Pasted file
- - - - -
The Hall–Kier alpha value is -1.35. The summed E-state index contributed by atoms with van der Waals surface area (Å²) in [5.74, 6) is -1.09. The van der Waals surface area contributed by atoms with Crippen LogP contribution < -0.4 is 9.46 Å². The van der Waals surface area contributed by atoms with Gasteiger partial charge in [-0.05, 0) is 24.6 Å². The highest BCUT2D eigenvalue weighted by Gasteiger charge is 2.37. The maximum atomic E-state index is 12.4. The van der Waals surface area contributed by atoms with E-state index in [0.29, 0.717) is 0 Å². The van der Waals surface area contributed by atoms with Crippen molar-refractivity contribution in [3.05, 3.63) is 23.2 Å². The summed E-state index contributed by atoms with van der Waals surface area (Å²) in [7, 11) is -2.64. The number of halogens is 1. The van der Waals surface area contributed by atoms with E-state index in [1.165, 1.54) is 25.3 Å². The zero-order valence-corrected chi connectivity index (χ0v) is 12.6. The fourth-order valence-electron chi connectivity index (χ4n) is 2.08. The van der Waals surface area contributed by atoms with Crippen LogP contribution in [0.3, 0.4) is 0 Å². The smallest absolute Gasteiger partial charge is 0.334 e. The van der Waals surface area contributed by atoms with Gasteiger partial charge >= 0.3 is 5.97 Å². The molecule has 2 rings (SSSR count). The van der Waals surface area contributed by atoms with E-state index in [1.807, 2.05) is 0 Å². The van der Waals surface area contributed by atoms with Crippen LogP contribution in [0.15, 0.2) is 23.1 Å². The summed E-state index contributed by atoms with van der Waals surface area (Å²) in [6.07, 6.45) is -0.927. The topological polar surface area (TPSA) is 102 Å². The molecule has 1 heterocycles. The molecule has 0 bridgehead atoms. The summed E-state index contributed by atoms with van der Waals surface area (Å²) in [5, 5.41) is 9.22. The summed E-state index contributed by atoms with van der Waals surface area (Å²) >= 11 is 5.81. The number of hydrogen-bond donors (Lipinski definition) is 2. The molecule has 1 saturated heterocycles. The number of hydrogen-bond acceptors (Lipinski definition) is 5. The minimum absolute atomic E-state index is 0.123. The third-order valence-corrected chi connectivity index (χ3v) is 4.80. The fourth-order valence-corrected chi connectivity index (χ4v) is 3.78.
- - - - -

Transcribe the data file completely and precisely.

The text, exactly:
The Hall–Kier alpha value is -1.35. The summed E-state index contributed by atoms with van der Waals surface area (Å²) in [5.74, 6) is -1.09. The van der Waals surface area contributed by atoms with Crippen LogP contribution < -0.4 is 9.46 Å². The van der Waals surface area contributed by atoms with Gasteiger partial charge in [-0.05, 0) is 24.6 Å². The highest BCUT2D eigenvalue weighted by Gasteiger charge is 2.37. The maximum atomic E-state index is 12.4. The van der Waals surface area contributed by atoms with E-state index in [0.29, 0.717) is 0 Å². The van der Waals surface area contributed by atoms with Crippen molar-refractivity contribution in [3.05, 3.63) is 23.2 Å². The summed E-state index contributed by atoms with van der Waals surface area (Å²) in [7, 11) is -2.64. The number of halogens is 1. The van der Waals surface area contributed by atoms with E-state index in [1.165, 1.54) is 25.3 Å². The zero-order valence-corrected chi connectivity index (χ0v) is 12.6. The fourth-order valence-electron chi connectivity index (χ4n) is 2.08. The van der Waals surface area contributed by atoms with Crippen LogP contribution in [0.3, 0.4) is 0 Å². The smallest absolute Gasteiger partial charge is 0.334 e. The van der Waals surface area contributed by atoms with Gasteiger partial charge >= 0.3 is 5.97 Å². The molecule has 2 rings (SSSR count). The van der Waals surface area contributed by atoms with E-state index in [1.807, 2.05) is 0 Å². The van der Waals surface area contributed by atoms with Crippen LogP contribution in [0.15, 0.2) is 23.1 Å². The summed E-state index contributed by atoms with van der Waals surface area (Å²) in [6.07, 6.45) is -0.927. The topological polar surface area (TPSA) is 102 Å². The molecule has 1 heterocycles. The molecule has 0 bridgehead atoms. The summed E-state index contributed by atoms with van der Waals surface area (Å²) in [5, 5.41) is 9.22. The summed E-state index contributed by atoms with van der Waals surface area (Å²) >= 11 is 5.81. The number of hydrogen-bond donors (Lipinski definition) is 2. The molecule has 1 saturated heterocycles. The number of hydrogen-bond acceptors (Lipinski definition) is 5. The minimum absolute atomic E-state index is 0.123. The third-order valence-corrected chi connectivity index (χ3v) is 4.80. The fourth-order valence-corrected chi connectivity index (χ4v) is 3.78.